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Climatic Change

, Volume 73, Issue 3, pp 239–265 | Cite as

Climate Change Prediction

  • Filippo GiorgiEmail author
Article

Abstract

The concept of climate change prediction in response to anthropogenic forcings at multi-decadal time scales is reviewed. This is identified as a predictability problem with characteristics of both first kind and second kind (due to the slow components of the climate system). It is argued that, because of the non-linear and stochastic aspects of the climate system and of the anthropogenic and natural forcings, climate change contains an intrinsic level of uncertainty. As a result, climate change prediction needs to be approached in a probabilistic way. This requires a characterization and quantification of the uncertainties associated with the sequence of steps involved in a climate change prediction. A review is presented of different approaches recently proposed to produce probabilistic climate change predictions. The additional difficulties found when extending the prediction from the global to the regional scale and the implications that these have on the choice of prediction strategy are finally discussed.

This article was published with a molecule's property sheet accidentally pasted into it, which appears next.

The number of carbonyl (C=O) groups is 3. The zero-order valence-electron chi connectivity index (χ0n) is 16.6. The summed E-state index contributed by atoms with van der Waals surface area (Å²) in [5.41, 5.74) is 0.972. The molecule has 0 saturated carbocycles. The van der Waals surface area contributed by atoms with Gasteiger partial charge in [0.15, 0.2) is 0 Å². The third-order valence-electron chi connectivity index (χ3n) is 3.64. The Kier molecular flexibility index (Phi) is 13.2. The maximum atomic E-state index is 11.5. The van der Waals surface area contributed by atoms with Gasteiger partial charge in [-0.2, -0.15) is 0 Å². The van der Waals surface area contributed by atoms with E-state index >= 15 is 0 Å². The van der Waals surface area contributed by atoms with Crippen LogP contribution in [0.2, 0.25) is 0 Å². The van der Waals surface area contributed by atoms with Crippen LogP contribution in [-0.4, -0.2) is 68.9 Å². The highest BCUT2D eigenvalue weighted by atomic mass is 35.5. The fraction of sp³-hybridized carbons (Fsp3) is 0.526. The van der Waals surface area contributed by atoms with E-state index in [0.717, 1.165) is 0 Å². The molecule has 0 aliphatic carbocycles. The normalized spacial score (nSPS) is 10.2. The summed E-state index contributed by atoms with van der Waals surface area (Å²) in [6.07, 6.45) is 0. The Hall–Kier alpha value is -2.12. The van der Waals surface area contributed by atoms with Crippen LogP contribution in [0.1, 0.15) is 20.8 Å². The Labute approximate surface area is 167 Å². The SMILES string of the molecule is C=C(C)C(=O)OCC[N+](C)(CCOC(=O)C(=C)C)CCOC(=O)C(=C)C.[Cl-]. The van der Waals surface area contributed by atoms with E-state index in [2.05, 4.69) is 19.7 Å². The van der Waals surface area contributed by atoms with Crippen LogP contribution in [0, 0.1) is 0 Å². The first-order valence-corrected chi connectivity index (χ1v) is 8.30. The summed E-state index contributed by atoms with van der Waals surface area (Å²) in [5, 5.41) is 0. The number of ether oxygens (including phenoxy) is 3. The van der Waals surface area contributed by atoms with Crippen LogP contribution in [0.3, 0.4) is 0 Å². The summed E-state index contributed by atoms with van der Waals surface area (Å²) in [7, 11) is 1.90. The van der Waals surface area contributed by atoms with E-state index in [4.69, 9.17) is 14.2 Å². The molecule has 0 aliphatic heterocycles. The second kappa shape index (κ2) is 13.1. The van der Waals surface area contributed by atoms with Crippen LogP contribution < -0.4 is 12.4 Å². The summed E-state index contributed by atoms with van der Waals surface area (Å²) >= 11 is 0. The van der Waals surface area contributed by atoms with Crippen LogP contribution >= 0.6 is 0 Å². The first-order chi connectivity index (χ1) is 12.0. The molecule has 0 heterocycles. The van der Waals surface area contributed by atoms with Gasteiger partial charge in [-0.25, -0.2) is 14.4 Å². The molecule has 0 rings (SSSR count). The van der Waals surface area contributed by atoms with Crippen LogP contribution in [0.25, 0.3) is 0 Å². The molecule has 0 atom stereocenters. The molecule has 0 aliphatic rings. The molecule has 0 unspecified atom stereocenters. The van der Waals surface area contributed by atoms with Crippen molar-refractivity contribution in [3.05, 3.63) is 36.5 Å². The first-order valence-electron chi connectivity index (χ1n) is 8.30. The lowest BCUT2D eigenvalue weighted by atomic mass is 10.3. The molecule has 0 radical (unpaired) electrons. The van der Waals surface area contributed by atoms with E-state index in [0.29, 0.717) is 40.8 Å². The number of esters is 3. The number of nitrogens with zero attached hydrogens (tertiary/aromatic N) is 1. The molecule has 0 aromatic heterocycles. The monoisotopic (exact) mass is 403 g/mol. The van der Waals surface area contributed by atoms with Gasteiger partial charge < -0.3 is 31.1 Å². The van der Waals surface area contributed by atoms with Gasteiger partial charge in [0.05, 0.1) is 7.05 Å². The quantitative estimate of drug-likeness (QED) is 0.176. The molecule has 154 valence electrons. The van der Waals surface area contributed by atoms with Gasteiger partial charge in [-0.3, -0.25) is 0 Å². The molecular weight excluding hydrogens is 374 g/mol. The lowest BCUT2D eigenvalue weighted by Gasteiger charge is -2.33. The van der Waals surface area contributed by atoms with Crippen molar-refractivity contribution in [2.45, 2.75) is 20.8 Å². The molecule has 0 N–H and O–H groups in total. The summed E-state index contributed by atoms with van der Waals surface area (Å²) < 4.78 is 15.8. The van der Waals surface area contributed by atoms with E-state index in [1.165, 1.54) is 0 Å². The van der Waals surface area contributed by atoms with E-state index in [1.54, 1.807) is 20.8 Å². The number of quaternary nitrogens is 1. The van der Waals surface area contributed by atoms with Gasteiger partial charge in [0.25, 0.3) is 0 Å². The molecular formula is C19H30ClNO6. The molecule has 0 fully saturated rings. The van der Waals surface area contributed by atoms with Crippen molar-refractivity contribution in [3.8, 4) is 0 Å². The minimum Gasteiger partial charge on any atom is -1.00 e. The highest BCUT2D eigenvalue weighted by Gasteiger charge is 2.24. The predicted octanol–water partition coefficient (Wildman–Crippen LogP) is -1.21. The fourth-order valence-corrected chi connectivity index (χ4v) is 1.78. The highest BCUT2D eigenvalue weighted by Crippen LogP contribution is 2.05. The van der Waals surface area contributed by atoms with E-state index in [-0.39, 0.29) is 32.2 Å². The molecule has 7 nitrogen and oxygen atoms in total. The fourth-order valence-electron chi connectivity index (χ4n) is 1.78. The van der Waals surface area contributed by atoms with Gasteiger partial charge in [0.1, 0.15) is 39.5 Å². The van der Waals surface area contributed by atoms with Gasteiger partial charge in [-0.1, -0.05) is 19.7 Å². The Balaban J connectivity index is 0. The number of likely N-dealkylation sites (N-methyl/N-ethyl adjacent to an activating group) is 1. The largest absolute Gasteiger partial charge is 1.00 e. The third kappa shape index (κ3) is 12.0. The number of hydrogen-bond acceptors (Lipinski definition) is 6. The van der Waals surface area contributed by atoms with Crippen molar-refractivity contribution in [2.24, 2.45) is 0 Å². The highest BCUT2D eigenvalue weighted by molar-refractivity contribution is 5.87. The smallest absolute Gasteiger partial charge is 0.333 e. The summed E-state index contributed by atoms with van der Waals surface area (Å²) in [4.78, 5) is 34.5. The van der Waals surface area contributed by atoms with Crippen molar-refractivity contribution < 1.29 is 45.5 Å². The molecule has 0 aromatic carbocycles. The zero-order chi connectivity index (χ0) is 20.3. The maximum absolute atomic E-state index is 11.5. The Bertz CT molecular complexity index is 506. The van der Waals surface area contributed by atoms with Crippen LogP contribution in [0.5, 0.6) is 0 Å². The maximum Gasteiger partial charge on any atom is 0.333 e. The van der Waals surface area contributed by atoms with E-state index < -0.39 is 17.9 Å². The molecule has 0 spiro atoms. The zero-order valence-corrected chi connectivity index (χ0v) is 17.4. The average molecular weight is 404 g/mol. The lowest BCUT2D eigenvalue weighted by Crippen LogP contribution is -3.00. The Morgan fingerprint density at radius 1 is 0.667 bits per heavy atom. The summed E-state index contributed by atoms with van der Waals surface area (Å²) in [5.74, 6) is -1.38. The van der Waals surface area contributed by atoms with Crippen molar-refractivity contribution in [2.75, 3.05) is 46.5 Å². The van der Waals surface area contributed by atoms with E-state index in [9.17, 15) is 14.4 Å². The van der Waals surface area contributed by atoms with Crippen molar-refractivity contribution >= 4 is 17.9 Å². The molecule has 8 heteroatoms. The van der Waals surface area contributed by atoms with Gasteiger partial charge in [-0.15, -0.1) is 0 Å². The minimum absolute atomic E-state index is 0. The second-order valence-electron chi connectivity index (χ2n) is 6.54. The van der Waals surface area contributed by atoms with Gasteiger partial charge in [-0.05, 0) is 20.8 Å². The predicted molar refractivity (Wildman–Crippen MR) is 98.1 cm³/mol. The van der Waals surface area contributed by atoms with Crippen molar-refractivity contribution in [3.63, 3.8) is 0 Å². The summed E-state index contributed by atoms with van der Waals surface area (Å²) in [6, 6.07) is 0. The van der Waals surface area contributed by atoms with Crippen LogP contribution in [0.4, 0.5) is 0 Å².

Keywords

Climate Change Regional Scale Climate System Slow Component Prediction Strategy 
These keywords were added by machine and not by the authors. This process is experimental and the keywords may be updated as the learning algorithm improves.

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Copyright information

© Springer Science + Business Media, Inc. 2005

Authors and Affiliations

  1. 1.Abdus Salam International Centre for Theoretical PhysicsTriesteItaly

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